Tuesday, May 30, 2023
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VC investment in youth mental health startups has jumped 1,376% over the past 4 years.Why it's not too late to join the fray

As the youth mental health crisis escalates, funding has been pouring into providers who provide services to meet growing demand.

Venture capital investment in youth health and mental health surged 1,376% in just four years, from $59 million in 2018 to $871 million in 2021. That’s according to a new report from Redwood City, Calif.-based Telosity, a fund from Vinaj Ventures, an investment services consultancy focused on mental health

Youth mental health despite increased investment There is still a shortage of health professionals and overall services. These conditions provide more opportunities for entrepreneurs seeking to build businesses that can help young people.

The report states that between 2005 and 2007, clinical depression among 12- to 17-year-olds increased by 52 percent. , 1 in 6 young adults aged 6 to 17 suffers from some type of mental health disorder. Anish Srivastava, founder and CEO of Telosity, said adolescent mental health services have been needed for years, but “the pandemic has definitely exacerbated the problem.”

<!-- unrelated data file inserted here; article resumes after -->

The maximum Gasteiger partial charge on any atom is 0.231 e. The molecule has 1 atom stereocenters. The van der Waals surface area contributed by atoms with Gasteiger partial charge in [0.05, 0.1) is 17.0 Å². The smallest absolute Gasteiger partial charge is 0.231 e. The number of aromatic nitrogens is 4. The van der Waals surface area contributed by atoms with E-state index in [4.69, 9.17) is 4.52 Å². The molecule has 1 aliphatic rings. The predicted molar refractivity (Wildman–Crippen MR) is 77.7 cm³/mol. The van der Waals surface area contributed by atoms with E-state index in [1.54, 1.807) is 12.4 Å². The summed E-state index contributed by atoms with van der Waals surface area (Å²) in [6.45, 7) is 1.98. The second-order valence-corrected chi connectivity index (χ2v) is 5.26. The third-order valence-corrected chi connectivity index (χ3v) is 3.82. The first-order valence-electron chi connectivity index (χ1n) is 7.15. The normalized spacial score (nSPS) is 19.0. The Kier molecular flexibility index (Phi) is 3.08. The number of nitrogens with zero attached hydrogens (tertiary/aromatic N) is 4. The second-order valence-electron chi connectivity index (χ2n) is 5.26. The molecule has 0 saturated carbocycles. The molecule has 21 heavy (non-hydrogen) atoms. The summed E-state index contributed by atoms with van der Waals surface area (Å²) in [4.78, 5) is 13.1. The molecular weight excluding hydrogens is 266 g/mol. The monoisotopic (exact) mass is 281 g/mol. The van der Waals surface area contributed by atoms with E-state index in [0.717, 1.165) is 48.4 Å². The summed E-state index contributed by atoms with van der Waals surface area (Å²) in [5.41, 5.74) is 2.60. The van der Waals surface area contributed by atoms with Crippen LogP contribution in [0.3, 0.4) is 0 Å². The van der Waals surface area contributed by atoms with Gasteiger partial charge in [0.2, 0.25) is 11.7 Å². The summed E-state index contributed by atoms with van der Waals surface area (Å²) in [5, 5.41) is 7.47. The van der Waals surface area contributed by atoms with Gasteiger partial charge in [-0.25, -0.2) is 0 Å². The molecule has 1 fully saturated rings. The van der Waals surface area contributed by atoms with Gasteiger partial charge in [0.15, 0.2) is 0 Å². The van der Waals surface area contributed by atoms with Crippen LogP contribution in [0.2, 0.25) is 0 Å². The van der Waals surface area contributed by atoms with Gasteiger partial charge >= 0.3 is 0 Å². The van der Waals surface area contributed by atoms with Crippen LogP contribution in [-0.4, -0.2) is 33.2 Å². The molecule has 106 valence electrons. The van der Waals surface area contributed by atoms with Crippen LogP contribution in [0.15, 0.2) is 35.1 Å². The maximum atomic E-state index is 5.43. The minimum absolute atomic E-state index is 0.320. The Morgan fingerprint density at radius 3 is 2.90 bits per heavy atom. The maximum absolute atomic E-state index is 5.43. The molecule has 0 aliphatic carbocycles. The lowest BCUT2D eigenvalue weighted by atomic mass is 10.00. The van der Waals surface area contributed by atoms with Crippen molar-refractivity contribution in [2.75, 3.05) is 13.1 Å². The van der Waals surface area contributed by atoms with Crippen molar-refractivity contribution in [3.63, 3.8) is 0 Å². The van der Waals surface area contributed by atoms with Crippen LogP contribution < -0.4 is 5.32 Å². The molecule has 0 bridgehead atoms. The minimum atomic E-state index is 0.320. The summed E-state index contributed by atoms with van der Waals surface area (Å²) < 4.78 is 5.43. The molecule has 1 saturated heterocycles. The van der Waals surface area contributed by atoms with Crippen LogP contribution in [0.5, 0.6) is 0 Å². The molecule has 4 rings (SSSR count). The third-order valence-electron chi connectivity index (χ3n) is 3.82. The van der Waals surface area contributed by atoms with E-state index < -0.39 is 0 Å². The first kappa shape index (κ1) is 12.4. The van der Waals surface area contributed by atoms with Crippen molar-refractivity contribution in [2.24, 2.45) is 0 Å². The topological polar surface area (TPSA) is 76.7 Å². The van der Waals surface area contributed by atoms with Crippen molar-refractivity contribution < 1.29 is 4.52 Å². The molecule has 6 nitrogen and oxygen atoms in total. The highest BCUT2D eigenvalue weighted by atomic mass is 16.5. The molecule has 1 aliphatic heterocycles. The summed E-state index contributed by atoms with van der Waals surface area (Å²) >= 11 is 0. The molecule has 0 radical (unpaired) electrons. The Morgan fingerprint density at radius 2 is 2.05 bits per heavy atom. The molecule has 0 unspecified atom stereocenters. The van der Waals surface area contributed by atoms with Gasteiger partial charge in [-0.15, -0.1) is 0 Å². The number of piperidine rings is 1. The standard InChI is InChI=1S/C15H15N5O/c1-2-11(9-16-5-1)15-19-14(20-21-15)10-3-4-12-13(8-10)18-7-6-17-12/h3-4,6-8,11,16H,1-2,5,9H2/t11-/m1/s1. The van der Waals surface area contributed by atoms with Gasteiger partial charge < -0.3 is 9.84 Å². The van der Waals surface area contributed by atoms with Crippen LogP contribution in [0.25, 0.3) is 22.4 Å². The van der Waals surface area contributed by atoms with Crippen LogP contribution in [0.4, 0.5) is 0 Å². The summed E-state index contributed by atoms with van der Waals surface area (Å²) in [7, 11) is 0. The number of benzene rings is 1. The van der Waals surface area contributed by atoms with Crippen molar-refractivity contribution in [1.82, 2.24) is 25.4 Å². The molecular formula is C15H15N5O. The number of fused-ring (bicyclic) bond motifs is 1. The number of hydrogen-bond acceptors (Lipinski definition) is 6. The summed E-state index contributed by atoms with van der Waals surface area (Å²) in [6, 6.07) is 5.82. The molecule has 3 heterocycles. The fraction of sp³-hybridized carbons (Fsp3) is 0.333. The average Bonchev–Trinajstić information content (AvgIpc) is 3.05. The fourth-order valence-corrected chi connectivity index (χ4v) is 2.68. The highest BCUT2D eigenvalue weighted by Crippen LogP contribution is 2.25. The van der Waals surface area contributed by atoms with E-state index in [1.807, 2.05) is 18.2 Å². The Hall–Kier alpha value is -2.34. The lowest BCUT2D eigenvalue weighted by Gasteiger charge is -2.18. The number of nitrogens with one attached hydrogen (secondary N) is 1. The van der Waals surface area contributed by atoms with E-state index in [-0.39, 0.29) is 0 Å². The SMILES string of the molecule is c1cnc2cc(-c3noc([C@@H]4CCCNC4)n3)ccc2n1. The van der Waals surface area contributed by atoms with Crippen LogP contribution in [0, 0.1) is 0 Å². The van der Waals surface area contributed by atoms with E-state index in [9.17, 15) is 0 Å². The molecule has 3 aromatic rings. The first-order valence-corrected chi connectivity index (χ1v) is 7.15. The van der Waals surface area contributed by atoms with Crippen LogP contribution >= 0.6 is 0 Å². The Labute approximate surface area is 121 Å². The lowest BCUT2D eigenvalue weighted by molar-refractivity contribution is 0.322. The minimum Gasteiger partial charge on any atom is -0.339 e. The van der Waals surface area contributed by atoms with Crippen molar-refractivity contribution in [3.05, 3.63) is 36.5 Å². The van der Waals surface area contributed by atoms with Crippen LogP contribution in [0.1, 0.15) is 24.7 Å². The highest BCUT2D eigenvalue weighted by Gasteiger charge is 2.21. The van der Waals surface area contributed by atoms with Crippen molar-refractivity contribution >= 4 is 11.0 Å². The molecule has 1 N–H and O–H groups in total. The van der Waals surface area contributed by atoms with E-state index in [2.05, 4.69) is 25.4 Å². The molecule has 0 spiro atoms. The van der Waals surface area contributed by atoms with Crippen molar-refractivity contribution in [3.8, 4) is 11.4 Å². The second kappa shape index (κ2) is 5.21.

The pandemic has also helped promote mental health Development therapy. Srivastava added that many of the growth opportunities lie in a more holistic view of the individual, as well as sleep, nutrition, fitness and health.

That said, the youth mental health market is expected to hit $26 billion by 2027, according to the report, which tracks more than 850 mental health startups.

According to Telosity, the two areas that have received the most investment over the past two years are clinician access and better online experiences. Meanwhile, the market for non-licensed support services and health and self-care is less crowded.

Of course, startups in this space face many challenges—from insurance reimbursement to patient retention and the high costs associated with customer acquisition. There are also legal and regulatory considerations that need to be taken into account. For example, when working with minors, entrepreneurs need to be aware of the Children’s Online Privacy Protection Act, which aims to protect the privacy of children under the age of 13.

Srivastava added that the youngest successful startups in the mental health industry are those that can demonstrate the efficacy of their products or services, thus making a strong case for their solutions. In other words, have data to support your claims. “One of the things we tried to filter was which [companies] had very clear results that could show clinical efficacy and could provide evidence that their solutions actually worked, rather than theories and coming up with what they thought would work. ,”He says.

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